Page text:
Texas Deep Freeze May Affect Crude Oil Trading

Texas Deep Freeze May Affect Crude Oil Trading

Over the weekend, the deep freeze knocked the United States’ largest oil field in Texas. This ends up leading to the closure of an important shipping channel in Houston. 

The situation has so far knocked about a fifth of the country’s refining capacity, which in turn could alter the course of crude oil trading in the near term.

In an estimate by commodity experts, the adverse weather lessened the state’s refining capacity by 4 million barrels per day. This figure translates to a 21% dent from the total.

Consequently, roughly 500,000 to 1.2 million barrels per day of crude oil production has also been affected by the historic cold.

For the record, around 5.3 million citizens are currently without electricity nationwide, with Texas accounting for the 4.4 million in the count.

According to local power companies, the state’s electric grid operates independently from others, making it difficult to source alternative power from nearby operators.

Such an occurrence is considered the biggest weather-related destruction since Hurricane Harvey nearly four years ago.

With the recent tightening in supply, oil price climbed further, hovering to 13-month highs, before steadying with gains.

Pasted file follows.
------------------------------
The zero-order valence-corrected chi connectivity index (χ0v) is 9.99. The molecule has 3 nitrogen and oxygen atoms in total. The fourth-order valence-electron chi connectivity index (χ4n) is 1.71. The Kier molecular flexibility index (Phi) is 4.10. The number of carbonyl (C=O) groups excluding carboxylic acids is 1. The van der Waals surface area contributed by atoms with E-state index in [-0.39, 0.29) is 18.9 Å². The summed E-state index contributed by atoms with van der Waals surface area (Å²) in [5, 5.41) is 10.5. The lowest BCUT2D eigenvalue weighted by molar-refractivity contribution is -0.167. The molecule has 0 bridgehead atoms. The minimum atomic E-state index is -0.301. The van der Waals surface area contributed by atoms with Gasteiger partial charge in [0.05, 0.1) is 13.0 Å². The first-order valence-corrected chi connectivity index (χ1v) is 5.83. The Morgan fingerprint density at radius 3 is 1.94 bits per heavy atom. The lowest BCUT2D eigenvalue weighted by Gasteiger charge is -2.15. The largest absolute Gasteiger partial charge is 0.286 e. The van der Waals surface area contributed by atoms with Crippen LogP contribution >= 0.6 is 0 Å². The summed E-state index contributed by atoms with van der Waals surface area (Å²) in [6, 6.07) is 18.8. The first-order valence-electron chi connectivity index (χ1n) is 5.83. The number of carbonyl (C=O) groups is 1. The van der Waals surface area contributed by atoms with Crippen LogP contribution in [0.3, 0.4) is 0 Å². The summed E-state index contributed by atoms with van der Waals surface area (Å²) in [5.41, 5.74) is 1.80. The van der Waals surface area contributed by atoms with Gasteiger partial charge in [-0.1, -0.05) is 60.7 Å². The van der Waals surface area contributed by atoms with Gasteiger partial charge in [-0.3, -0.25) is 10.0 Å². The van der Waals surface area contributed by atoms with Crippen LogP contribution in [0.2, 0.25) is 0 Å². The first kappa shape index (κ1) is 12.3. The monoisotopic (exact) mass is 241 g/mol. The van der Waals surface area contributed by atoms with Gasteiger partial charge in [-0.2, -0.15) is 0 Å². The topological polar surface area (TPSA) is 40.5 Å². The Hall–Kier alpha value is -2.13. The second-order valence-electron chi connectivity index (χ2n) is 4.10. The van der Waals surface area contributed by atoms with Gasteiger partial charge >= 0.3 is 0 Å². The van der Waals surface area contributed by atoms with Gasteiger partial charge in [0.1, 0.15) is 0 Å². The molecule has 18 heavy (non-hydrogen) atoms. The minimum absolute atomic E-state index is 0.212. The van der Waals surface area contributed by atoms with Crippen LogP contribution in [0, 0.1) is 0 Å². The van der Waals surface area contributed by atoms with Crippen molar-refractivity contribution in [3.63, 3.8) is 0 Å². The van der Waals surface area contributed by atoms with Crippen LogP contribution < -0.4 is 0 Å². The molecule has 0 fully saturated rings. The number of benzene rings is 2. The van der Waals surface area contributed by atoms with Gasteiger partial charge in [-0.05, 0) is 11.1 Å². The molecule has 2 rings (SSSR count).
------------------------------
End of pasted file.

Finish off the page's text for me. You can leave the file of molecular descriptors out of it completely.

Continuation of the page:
In the latest charts, the West Texas Intermediate jumped by 1% or 58 cents to $60.05 per barrel. The US benchmark remains steady above the $60 per barrel resistance.

Consequently, Brent crude slashed 0.3% to $63.12 per barrel before ending the session with gains at $63.35 per barrel.

In a brief context, the cold weather negatively affects instruments that monitor and operates refinery units.

Coupled with the power outage, refineries were forced to shut down production, tightening daily supply.

 

The Organization of the Petroleum Exporting Countries Eyed

Meanwhile, with the projection on tight supply in the longer-term, the Organization of the Petroleum Exporting Countries is likely to make a move.

OPEC, together with Russia, may potentially increase output in April after a year of strict production restriction.

According to sources, the continuous rollout of vaccines gives member states confidence to produce more in the coming months.

The association’s ministers are to meet on March 4 to decide on the next actions to take. None is yet final, taking into account the volatility of the overall demand environment.

For the record, de facto leader Saudi Arabia agreed to cut crude oil production by 1 million barrels per day last month, to end in March.

Currently, the market’s focus is on the data that the EIA and API are about to release on crude inventory. Analysts expect a 2.2 million barrel fall for the week ending February 12.

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